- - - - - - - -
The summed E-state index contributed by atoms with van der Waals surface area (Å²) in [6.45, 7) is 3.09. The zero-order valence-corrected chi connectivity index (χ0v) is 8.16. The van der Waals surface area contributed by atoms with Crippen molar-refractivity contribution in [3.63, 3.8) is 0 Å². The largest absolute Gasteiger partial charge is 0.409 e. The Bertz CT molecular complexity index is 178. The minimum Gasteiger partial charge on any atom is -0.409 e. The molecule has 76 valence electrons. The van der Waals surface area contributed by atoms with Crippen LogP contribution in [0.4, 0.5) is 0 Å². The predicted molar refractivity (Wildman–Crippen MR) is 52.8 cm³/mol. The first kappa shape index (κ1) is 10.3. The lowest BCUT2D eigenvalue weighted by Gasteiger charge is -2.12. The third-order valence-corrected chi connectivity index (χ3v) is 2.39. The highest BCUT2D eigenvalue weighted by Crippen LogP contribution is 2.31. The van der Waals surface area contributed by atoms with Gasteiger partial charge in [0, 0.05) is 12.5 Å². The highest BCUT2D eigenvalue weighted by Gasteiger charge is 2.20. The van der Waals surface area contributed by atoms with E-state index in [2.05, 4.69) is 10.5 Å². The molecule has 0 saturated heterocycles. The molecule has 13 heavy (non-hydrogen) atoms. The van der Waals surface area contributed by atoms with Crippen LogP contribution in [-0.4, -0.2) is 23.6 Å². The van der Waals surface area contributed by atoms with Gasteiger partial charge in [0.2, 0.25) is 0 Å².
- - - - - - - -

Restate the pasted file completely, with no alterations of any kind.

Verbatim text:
The summed E-state index contributed by atoms with van der Waals surface area (Å²) in [6.45, 7) is 3.09. The zero-order valence-corrected chi connectivity index (χ0v) is 8.16. The van der Waals surface area contributed by atoms with Crippen molar-refractivity contribution in [3.63, 3.8) is 0 Å². The largest absolute Gasteiger partial charge is 0.409 e. The Bertz CT molecular complexity index is 178. The minimum Gasteiger partial charge on any atom is -0.409 e. The molecule has 76 valence electrons. The van der Waals surface area contributed by atoms with Crippen LogP contribution in [0.4, 0.5) is 0 Å². The predicted molar refractivity (Wildman–Crippen MR) is 52.8 cm³/mol. The first kappa shape index (κ1) is 10.3. The lowest BCUT2D eigenvalue weighted by Gasteiger charge is -2.12. The third-order valence-corrected chi connectivity index (χ3v) is 2.39. The highest BCUT2D eigenvalue weighted by Crippen LogP contribution is 2.31. The van der Waals surface area contributed by atoms with Gasteiger partial charge in [0, 0.05) is 12.5 Å². The highest BCUT2D eigenvalue weighted by Gasteiger charge is 2.20. The van der Waals surface area contributed by atoms with E-state index in [2.05, 4.69) is 10.5 Å². The molecule has 0 saturated heterocycles. The molecule has 13 heavy (non-hydrogen) atoms. The van der Waals surface area contributed by atoms with Crippen LogP contribution in [-0.4, -0.2) is 23.6 Å². The van der Waals surface area contributed by atoms with Gasteiger partial charge in [0.2, 0.25) is 0 Å².